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Chateau Teyssier 2015

Bordeaux Red Blends from St. Emilion, Bordeaux, France
  • JS92
  • WS91
  • RP90
0% ABV
  • JS91
  • WE90
  • JS90
  • RP92
  • JS92
  • RP92
  • WE90
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Winemaker Notes

Blend: 70% Merlot, 30% Cabernet Franc

Critical Acclaim

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JS 92
James Suckling
A balanced and pretty red with walnut and berry aromas and flavors. Medium to full body.
Barrel Sample: 91-92
WS 91
Wine Spectator
This has a very friendly, juicy, rounded core of plum, blackberry and raspberry fruit, backed by silky tannins and carrying through the generous finish.
Barrel Sample: 88-91
RP 90
Robert Parker's Wine Advocate
The 2015 Teyssier is a blend of 70% Merlot and 30% Cabernet Franc picked from 21 September until 8 October, the Cabernet picked from 9-15 October. Matured in 20% new oak, it has a sweet red cherry and blueberry scented bouquet that is lifted nicely by the new oak. The palate is medium-bodied with sweet red and black fruit on the entry. There is a pastille-like purity here, nicely balanced with a smooth and seductive finish. You can really see the wide commercial appeal of this well-crafted Saint Emilion. It will drink earlier than others, but should give ten years of drinking pleasure.
Barrel Sample: 88-90
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Chateau Teyssier

Chateau Teyssier

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Chateau Teyssier, St. Emilion, Bordeaux, France
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Wine has been made at the estate since the 1700s. At one stage in the nineteenth century it was the largest estate in the neighborhood. At the time of purchase however it had been reduced to just five hectares of depleted vineyard.

Since then a completely new team has transformed the wine and the estate. Renovation in every sense – estate, vineyard, winery, barrel cellar, and the fundamental approach to making wine means that Château Teyssier is widely regarded as a new-wave, modern-style wine from Saint Emilion. Most importantly the wine is now sought after by a loyal following.

St. Emilion

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Marked by its historic fortified village—perhaps the prettiest in all of Bordeaux, the St-Émilion appellation, along with its neighboring village of Pomerol, are leaders in quality on the Right Bank of Bordeaux. These Merlot-dominant red wines (complemented by various amounts of Cabernet Franc and/or Cabernet Sauvignon) remain some of the most admired and collected wines of the world.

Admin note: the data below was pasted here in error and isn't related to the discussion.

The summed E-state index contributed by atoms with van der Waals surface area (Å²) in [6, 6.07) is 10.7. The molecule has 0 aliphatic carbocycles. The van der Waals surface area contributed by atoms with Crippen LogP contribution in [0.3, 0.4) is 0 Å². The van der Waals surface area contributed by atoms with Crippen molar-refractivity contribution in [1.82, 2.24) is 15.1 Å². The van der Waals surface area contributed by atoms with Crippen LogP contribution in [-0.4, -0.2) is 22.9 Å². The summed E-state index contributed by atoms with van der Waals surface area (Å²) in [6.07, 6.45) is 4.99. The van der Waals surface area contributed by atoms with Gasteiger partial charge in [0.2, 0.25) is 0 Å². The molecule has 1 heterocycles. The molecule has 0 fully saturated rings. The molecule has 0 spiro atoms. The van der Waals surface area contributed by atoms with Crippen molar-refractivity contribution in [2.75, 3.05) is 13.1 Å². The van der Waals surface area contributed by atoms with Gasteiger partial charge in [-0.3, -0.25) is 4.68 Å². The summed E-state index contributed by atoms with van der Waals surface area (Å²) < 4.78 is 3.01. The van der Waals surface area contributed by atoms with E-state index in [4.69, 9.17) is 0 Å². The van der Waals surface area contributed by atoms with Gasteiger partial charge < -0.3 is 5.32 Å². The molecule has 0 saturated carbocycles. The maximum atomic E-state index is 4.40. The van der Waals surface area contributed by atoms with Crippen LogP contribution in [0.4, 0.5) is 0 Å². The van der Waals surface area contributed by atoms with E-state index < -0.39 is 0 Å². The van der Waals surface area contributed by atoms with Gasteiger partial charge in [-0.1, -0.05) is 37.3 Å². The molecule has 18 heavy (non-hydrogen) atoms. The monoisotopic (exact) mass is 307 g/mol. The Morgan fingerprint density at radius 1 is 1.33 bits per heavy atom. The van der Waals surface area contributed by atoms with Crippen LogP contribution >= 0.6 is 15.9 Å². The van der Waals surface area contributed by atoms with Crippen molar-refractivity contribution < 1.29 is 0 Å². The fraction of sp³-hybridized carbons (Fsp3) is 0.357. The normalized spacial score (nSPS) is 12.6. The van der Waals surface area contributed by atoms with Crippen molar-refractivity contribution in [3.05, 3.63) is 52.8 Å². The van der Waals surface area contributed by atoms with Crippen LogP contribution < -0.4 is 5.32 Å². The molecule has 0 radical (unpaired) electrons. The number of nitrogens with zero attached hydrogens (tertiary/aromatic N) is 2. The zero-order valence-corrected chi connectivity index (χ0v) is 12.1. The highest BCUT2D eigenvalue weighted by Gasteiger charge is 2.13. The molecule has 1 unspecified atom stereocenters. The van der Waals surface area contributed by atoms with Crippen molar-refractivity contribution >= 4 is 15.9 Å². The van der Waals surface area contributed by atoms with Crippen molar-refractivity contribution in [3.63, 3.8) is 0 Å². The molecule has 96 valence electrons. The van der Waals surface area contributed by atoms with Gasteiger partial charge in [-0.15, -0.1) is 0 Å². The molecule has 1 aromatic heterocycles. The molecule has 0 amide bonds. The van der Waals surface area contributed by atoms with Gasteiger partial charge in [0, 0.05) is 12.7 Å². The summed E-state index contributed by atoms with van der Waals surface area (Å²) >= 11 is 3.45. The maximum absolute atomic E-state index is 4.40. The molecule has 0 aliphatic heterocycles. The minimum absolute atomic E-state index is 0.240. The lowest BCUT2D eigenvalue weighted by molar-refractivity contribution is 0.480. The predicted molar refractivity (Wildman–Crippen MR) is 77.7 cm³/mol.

St-Émilion has the longest history in wine production in Bordeaux—longer than the Left Bank—dating back to an 8th century monk named Saint Émilion who became a hermit in one of the many limestone caves scattered throughout the area.

Today St-Émilion is made up of hundreds of independent farmers dedicated to the same thing: growing Merlot and Cabernet Franc (and tiny amounts of Cabernet Sauvignon). While always roughly the same blend, the wines of St-Émilion vary considerably depending on the soil upon which they are grown—and the soils do vary considerably throughout the region.

The chateaux with the highest classification (Premier Grand Cru Classés) are on gravel-rich soils or steep, clay-limestone hillsides. There are only four given the highest rank, called Premier Grand Cru Classés A (Chateau Cheval Blanc, Figeac, Angélus, Pavie) and 14 are Premier Grand Cru Classés B. Much of the rest of the vineyards in the appellation are on flatter land where the soils are a mix of gravel, sand and alluvial matter.

Great wines from St-Émilion will be deep in color, and might have characteristics of blackberry liqueur, black raspberry, licorice, chocolate, grilled meat, earth or truffles. They will be bold, layered and lush.

Bordeaux Blends

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One of the world’s most classic and popular styles of red wine, Bordeaux-inspired blends have spread from their homeland in France to nearly every corner of the New World, especially in California, Washington and Australia. Typically based on either Cabernet Sauvignon or Merlot and supported by Cabernet Franc, Malbec and Petit Verdot, these are sometimes referred to in the US as “Meritage” blends. In Bordeaux itself, Cabernet Sauvignon dominates in wines from the Left Bank of the Gironde River, while the Right Bank focuses on Merlot. Often, blends from outside the region are classified as being inspired by one or the other.

In the Glass

Cabernet-based, Left-Bank-styled wines are typically more tannic and structured, while Merlot-based wines modeled after the Right Bank are softer and suppler. Cabernet Franc can add herbal notes, while Malbec and Petit Verdot contribute color and structure. Wines from Bordeaux lean towards a highly structured and earthy style whereas New World areas (as in the ones named above) tend to produce bold and fruit-forward blends. Either way, Bordeaux red blends generally have aromas and flavors of black currant, cedar, plum, graphite, and violet, with more red fruit flavors when Merlot makes up a high proportion of the blend.

Perfect Pairings

Since Bordeaux red blends are often quite structured and tannic, they pair best with hearty, flavorful and fatty meat dishes. Any type of steak makes for a classic pairing. Equally welcome with these wines would be beef brisket, pot roast, braised lamb or smoked duck.

Sommelier Secret

While the region of Bordeaux is limited to a select few approved grape varieties in specified percentages, the New World is free to experiment. Bordeaux blends in California may include equal amounts of Cabernet Franc and Malbec, for example. Occassionally a winemaker might add a small percentage of a non-Bordeaux variety, such as Syrah or Petite Sirah for a desired result.

TON12245_15_2015 Item# 213373